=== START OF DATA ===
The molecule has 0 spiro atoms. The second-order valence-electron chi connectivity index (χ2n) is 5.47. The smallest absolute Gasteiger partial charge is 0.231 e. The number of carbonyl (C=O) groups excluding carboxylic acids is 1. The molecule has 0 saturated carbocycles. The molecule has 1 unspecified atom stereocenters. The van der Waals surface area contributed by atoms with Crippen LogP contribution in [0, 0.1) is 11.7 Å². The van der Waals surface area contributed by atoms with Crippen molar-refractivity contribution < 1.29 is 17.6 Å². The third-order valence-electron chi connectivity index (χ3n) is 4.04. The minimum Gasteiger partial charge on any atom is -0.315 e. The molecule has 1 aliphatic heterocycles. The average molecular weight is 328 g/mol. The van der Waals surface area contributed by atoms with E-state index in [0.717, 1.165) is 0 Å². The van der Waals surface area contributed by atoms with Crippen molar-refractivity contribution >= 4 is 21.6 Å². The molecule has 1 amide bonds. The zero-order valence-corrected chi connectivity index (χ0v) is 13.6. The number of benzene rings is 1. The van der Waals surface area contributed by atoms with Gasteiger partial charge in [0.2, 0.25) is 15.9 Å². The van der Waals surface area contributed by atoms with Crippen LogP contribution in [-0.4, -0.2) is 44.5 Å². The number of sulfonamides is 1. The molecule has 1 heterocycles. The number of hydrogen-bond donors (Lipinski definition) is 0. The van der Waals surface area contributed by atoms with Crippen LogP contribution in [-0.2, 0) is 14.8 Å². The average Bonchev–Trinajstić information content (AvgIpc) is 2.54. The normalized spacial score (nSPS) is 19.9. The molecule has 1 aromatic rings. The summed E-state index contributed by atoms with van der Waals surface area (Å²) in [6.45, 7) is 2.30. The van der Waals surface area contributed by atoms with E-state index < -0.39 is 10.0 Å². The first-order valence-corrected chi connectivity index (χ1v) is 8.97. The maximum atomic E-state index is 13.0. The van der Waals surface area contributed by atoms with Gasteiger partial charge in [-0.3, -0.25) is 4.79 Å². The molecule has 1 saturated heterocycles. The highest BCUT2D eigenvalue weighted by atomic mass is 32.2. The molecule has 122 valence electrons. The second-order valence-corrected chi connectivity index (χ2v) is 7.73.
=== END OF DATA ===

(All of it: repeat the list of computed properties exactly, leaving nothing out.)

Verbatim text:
The molecule has 0 spiro atoms. The second-order valence-electron chi connectivity index (χ2n) is 5.47. The smallest absolute Gasteiger partial charge is 0.231 e. The number of carbonyl (C=O) groups excluding carboxylic acids is 1. The molecule has 0 saturated carbocycles. The molecule has 1 unspecified atom stereocenters. The van der Waals surface area contributed by atoms with Crippen LogP contribution in [0, 0.1) is 11.7 Å². The van der Waals surface area contributed by atoms with Crippen molar-refractivity contribution < 1.29 is 17.6 Å². The third-order valence-electron chi connectivity index (χ3n) is 4.04. The minimum Gasteiger partial charge on any atom is -0.315 e. The molecule has 1 aliphatic heterocycles. The average molecular weight is 328 g/mol. The van der Waals surface area contributed by atoms with E-state index in [0.717, 1.165) is 0 Å². The van der Waals surface area contributed by atoms with Crippen molar-refractivity contribution >= 4 is 21.6 Å². The molecule has 1 amide bonds. The zero-order valence-corrected chi connectivity index (χ0v) is 13.6. The number of benzene rings is 1. The van der Waals surface area contributed by atoms with Gasteiger partial charge in [0.2, 0.25) is 15.9 Å². The van der Waals surface area contributed by atoms with Crippen LogP contribution in [-0.4, -0.2) is 44.5 Å². The number of sulfonamides is 1. The molecule has 1 heterocycles. The number of hydrogen-bond donors (Lipinski definition) is 0. The van der Waals surface area contributed by atoms with Crippen LogP contribution in [-0.2, 0) is 14.8 Å². The average Bonchev–Trinajstić information content (AvgIpc) is 2.54. The normalized spacial score (nSPS) is 19.9. The molecule has 1 aromatic rings. The summed E-state index contributed by atoms with van der Waals surface area (Å²) in [6.45, 7) is 2.30. The van der Waals surface area contributed by atoms with E-state index < -0.39 is 10.0 Å². The first-order valence-corrected chi connectivity index (χ1v) is 8.97. The maximum atomic E-state index is 13.0. The van der Waals surface area contributed by atoms with Gasteiger partial charge in [-0.3, -0.25) is 4.79 Å². The molecule has 1 saturated heterocycles. The highest BCUT2D eigenvalue weighted by atomic mass is 32.2. The molecule has 122 valence electrons. The second-order valence-corrected chi connectivity index (χ2v) is 7.73.